Editorial Board / New York Times
There is nothing simple about counting grizzly bears. But counting them accurately will help determine whether they remain on the endangered species list or are delisted. The Interior Department’s Fish and Wildlife Service says there are about 700 grizzlies in the greater Yellowstone ecosystem, more than the 500 it deems essential for a healthy population. But a new study in the journal Conservation Letters calls those numbers into question.
A count is a projection, based on assumptions about the reproductive and survival capacity of grizzlies. The agency assumes that the bears live until they are 30 years old and reproduce at constant rates all along. This is a mathematical convenience, not a biological observation. The study argues that the inaccuracy of previous counts means that biologists know less than they think and concludes that grizzly numbers appear to have increased simply because government biologists are working harder to count the bears.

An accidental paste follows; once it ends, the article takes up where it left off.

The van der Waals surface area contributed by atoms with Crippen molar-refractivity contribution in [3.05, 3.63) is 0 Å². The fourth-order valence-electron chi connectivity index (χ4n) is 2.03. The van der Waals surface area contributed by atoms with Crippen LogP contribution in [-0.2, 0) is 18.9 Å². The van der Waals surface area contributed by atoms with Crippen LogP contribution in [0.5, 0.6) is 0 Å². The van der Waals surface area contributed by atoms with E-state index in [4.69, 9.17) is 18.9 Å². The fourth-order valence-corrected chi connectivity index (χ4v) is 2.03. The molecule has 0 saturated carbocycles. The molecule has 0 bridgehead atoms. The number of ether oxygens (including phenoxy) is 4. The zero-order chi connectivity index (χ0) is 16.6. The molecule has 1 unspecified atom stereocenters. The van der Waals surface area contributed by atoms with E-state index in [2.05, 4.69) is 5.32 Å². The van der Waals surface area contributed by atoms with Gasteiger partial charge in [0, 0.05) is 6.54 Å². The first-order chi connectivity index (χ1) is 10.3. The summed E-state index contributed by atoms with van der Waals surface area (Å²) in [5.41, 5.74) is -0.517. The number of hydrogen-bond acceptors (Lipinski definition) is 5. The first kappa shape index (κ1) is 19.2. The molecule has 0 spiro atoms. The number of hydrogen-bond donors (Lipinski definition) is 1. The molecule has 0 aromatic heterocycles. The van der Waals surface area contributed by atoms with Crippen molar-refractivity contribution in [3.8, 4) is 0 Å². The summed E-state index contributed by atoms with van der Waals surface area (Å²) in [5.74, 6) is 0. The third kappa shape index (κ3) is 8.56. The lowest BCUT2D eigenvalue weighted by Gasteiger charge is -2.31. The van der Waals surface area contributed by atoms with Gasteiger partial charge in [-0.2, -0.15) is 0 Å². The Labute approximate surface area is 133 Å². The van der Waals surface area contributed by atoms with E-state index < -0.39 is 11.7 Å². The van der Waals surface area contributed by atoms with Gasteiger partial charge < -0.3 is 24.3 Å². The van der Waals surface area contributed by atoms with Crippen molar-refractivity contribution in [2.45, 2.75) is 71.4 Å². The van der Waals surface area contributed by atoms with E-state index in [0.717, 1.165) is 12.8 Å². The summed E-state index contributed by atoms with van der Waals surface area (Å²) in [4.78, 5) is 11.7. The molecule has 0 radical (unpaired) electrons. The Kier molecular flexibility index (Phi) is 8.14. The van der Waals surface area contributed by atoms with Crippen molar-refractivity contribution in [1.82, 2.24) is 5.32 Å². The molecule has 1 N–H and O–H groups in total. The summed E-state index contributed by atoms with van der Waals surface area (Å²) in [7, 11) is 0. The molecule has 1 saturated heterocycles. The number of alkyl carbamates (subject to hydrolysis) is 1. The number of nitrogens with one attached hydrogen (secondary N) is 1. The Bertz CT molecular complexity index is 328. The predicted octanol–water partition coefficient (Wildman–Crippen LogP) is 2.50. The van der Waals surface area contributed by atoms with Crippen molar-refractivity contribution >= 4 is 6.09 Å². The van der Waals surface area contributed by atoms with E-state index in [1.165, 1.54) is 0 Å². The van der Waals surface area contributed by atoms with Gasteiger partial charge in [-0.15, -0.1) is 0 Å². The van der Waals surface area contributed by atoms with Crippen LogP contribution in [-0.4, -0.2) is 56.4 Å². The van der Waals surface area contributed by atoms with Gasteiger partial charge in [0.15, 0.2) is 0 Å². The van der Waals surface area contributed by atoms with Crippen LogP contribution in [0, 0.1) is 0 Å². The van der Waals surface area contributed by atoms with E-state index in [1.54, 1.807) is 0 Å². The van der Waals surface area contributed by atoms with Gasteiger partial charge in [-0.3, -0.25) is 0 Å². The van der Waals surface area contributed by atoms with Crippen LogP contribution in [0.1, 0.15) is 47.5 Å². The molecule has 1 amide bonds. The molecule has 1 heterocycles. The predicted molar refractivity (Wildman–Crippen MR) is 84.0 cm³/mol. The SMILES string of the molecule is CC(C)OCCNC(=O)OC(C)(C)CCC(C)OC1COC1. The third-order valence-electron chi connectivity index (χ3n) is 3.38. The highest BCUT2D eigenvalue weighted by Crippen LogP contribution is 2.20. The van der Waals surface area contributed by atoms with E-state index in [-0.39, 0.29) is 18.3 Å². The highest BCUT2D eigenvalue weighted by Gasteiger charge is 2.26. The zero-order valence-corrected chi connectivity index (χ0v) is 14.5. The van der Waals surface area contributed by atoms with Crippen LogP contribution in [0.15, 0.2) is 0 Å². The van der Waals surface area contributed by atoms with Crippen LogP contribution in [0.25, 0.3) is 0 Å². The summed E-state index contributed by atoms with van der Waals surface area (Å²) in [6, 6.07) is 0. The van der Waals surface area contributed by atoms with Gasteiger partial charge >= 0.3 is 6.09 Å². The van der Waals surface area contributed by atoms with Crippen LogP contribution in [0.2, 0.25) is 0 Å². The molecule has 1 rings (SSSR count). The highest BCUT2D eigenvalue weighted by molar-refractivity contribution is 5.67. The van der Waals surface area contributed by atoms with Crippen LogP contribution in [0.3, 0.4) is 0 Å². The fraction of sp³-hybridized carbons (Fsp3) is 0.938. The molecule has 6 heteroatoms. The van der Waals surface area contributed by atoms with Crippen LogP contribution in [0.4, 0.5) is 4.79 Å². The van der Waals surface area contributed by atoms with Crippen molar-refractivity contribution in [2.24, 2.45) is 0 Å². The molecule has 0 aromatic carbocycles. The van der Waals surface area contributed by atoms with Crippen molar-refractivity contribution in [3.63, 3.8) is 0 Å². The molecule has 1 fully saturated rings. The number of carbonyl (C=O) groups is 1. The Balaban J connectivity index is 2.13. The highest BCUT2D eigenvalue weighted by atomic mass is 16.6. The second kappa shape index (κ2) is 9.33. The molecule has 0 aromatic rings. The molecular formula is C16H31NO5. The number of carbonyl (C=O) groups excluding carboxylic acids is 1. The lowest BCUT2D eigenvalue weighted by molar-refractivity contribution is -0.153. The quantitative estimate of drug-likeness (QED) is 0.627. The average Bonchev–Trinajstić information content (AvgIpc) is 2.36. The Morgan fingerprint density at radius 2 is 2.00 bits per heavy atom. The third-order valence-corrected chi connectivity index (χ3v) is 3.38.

For these reasons, one federal researcher has said that current estimates are “essentially worthless.” Some biologists argue that a total of 500 bears isn’t nearly enough to guarantee a genetically healthy population. Their natural habitat — high-elevation pine forest — has been devastated by the mountain pine beetle. This has resulted in more frequent contact with humans, which nearly always ends in dead bears.
With some species, the Fish and Wildlife Service has done a good job chronicling and aiding their recovery. But those species do not include top predators like the gray wolf and the grizzly bear. Fish and Wildlife needs to pay close attention to the criticisms of its bear count and bear management plan. It is hard to imagine how a species whose habitat has been devastated and whose numbers are uncertain could be removed from federal protection.